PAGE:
Report on Semeru (Indonesia) — January 1996
Bulletin of the Global Volcanism Network, vol. 21, no. 1 (January 1996)
Managing Editor: Richard Wunderman.
Semeru (Indonesia) Explosions, pyroclastic flows, and lava avalanches continue
Please cite this report as:
Global Volcanism Program, 1996. Report on Semeru (Indonesia) (Wunderman, R., ed.). Bulletin of the Global Volcanism Network, 21:1. Smithsonian Institution. https://doi.org/10.5479/si.GVP.BGVN199601-263300
8.108°S, 112.922°E; summit elev. 3657 m
All times are local (unless otherwise noted)
Volcanic activity continued until the end of 1995 at a level of intensity comparable to August-October (BGVN 20:09). During November and December, small to moderate explosions and avalanches occurred from the Jonggring Seloko summit crater. The average plume height was 300-500 m. Pyroclastic avalanches descended along the Kembar river to a distance of 500-1,000 m from the summit. The number of lava avalanches increased during November, traveling down the Kembar river up to 300 m from the summit. On 27 December an incandescent lava flow traveled 500 m; during this event volcanic tremor was recorded with a maximum amplitude of 3 mm.
The frequency of volcanic earthquakes (both A- and B- types) during the November- December period ranged from 1 to 10 events/day. Volcanic tremor was recorded on 1, 2, 17, and 18 November; tremor from 15 to 18 December increased to 3-8 events/day (figure 9). Explosion earthquakes were variable (31-136 events/day), with two minima on 5 and 25 December (24 and 19 events/day, respectively) (figure 9).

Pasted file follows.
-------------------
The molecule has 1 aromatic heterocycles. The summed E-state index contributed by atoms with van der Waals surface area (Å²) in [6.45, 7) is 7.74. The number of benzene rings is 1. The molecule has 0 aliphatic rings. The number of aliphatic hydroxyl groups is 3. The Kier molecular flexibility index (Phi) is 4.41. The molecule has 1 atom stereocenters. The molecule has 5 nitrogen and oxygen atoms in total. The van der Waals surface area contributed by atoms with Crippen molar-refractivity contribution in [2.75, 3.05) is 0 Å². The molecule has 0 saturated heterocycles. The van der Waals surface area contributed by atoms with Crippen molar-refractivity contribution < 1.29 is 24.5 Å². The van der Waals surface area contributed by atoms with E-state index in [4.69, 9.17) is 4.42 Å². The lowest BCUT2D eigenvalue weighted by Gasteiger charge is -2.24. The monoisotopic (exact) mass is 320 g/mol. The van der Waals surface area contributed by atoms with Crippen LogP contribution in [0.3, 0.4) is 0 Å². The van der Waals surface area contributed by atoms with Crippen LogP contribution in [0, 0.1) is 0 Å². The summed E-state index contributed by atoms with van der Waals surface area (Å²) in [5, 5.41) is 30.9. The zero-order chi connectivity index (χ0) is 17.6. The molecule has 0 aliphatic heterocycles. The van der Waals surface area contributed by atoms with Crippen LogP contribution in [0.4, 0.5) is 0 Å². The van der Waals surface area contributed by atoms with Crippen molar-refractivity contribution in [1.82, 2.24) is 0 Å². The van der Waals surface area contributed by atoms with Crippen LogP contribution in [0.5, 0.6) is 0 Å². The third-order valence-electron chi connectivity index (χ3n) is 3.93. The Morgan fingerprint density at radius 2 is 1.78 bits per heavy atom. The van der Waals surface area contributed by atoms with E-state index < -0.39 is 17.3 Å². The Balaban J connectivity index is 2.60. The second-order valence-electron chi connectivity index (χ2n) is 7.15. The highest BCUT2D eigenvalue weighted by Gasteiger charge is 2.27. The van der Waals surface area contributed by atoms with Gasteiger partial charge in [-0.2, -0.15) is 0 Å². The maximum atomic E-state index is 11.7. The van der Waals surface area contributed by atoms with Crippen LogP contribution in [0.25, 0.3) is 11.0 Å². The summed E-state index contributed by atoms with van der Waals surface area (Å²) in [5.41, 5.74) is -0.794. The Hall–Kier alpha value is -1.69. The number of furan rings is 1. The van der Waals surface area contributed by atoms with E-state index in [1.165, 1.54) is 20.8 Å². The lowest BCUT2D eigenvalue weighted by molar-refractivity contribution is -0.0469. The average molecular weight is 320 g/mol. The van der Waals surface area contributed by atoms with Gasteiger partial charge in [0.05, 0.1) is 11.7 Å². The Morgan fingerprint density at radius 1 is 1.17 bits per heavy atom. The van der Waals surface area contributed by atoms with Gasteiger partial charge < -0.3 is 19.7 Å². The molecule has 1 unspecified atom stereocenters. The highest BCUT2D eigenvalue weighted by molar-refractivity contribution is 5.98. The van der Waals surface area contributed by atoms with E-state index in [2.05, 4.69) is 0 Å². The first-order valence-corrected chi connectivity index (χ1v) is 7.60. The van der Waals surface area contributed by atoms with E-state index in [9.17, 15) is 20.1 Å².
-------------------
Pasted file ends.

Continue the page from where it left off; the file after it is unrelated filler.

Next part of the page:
|Figure 9. Eruptive activity at Semeru as detected by seismograph, November - December 1995: Daily number of tremor and volcanic earthquakes (top), explosions and avalanches (bottom). Courtesy of VSI.|
Typical activity for this volcano was observed by Steve O'Meara on 13 November from the rim of Tengger Caldera. Thick cauliflower-shaped columns of gray ash rose up to 200 m high every 15-20 minutes, and the sky to the SW was spotted with ash clouds from previous eruptions. One event lasted ~5 minutes, generating a dark gray ash cloud that caused ashfall on the S slopes before detaching from the summit. Another eruption cloud spilled over the SW rim and flowed downslope.
Geological Summary. Semeru, the highest volcano on Java, and one of its most active, lies at the southern end of a volcanic massif extending north to the Tengger caldera. The steep-sided volcano, also referred to as Mahameru (Great Mountain), rises above coastal plains to the south. Gunung Semeru was constructed south of the overlapping Ajek-ajek and Jambangan calderas. A line of lake-filled maars was constructed along a N-S trend cutting through the summit, and cinder cones and lava domes occupy the eastern and NE flanks. Summit topography is complicated by the shifting of craters from NW to SE. Frequent 19th and 20th century eruptions were dominated by small-to-moderate explosions from the summit crater, with occasional lava flows and larger explosive eruptions accompanied by pyroclastic flows that have reached the lower flanks of the volcano.
Information Contacts: Wimpy S. Tjetjep (Director), Volcanological Survey of Indonesia (VSI), Jalan Diponegoro 57, Bandung, Indonesia; Steve O'Meara, PO Box 218, Volcano, HI 96785, USA.